The work is complex, the clients are great, and my colleagues are some of the most talented lawyers I’ve met.
A Conversation With Jackson Waste About Lessons Learned & His Life In The Law
Jackson Waste is a director in our firm’s Business Litigation practice group who works out of our Fresno office. He has served as lead counsel in numerous complex, high-value cases across California.
We recently had the pleasure of talking with Jackson about his new role at Fennemore, and his life in the legal profession.
You’re new to the firm, and one of our rising stars! What drew you to Fennemore Dowling Aaron? And what’s your experience been like so far?
I never planned on leaving my old firm, but Fennemore’s growth in the past year really caught my attention. Fennemore has a well-developed plan for the future, and it’s obvious that that plan is working. I’m about three months in, and I love it here. The work is complex, the clients are great, and my colleagues are some of the most talented lawyers I’ve met.
Your broad-based litigation and financial restructuring practice is part of two of the busiest teams at the firm. Without naming clients, what legal trends are you currently seeing? And how will the rest of 2022 unfold?
Bankruptcy filing rates are historically low right now. At some point regression to the mean will kick in and we’ll see increased activity in the bankruptcy space. Until then, lenders are likely to focus more on workouts and other non-litigation strategies for bringing non-performing credit facilities into good standing. That said, I think the last few years illustrate that any prediction about the future should be taken with a grain of salt.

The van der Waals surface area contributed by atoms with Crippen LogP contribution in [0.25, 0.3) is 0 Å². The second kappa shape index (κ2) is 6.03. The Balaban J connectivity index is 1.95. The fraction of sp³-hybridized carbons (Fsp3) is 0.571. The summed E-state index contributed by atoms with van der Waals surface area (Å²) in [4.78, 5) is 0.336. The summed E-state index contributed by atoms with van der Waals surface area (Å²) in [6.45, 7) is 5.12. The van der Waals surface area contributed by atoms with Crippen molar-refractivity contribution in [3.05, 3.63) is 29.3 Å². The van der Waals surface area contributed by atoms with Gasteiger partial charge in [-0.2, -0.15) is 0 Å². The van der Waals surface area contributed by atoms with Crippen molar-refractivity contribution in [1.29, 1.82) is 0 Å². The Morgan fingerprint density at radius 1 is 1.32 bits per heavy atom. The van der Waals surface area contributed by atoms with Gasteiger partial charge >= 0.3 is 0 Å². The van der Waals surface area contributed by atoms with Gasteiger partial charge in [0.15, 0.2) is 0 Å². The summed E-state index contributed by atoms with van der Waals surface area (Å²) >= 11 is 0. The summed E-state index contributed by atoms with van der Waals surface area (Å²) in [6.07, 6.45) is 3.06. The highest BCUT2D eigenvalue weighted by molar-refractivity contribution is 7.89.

What would you tell your younger self – or a 1L at the University of California, Davis School of Law now contemplating a career in the legal profession?
Two things: First, always be curious and try to learn more. There is always something more to learn, whether it’s about the law or the client’s business. Lawyers love to talk about “aggression,” but the best lawyers are the ones who aggressively acquire new knowledge.
Second, approach every piece of writing that you do—whether it’s a brief, a memo, or an email—as if you were a craftsman. Clear, well-organized writing is the lawyer’s best tool. Take the extra time to proofread and get the details right.
Who is your hero – or the person who has had the greatest impact on your life and career?
I wouldn’t be here if it wasn’t for my mother. Obviously that’s true (as it is for everyone) in a literal sense, but it’s also true in a professional sense. I was a precocious kid with a tendency to irritate teachers and other authority figures by offering unsolicited feedback. This led to a lot of parent-teacher conferences. She encouraged me to read widely and channel that energy into productive outlets like writing and sports.
When I was in high school, she was relentless about making me apply for scholarships. I found the process tedious and annoying—until I was awarded full-ride scholarships for both college and law school. It’s not an exaggeration to say that I wouldn’t be a lawyer (or, at best, would be a far more debt-burdened lawyer) without her constant love, support, and encouragement.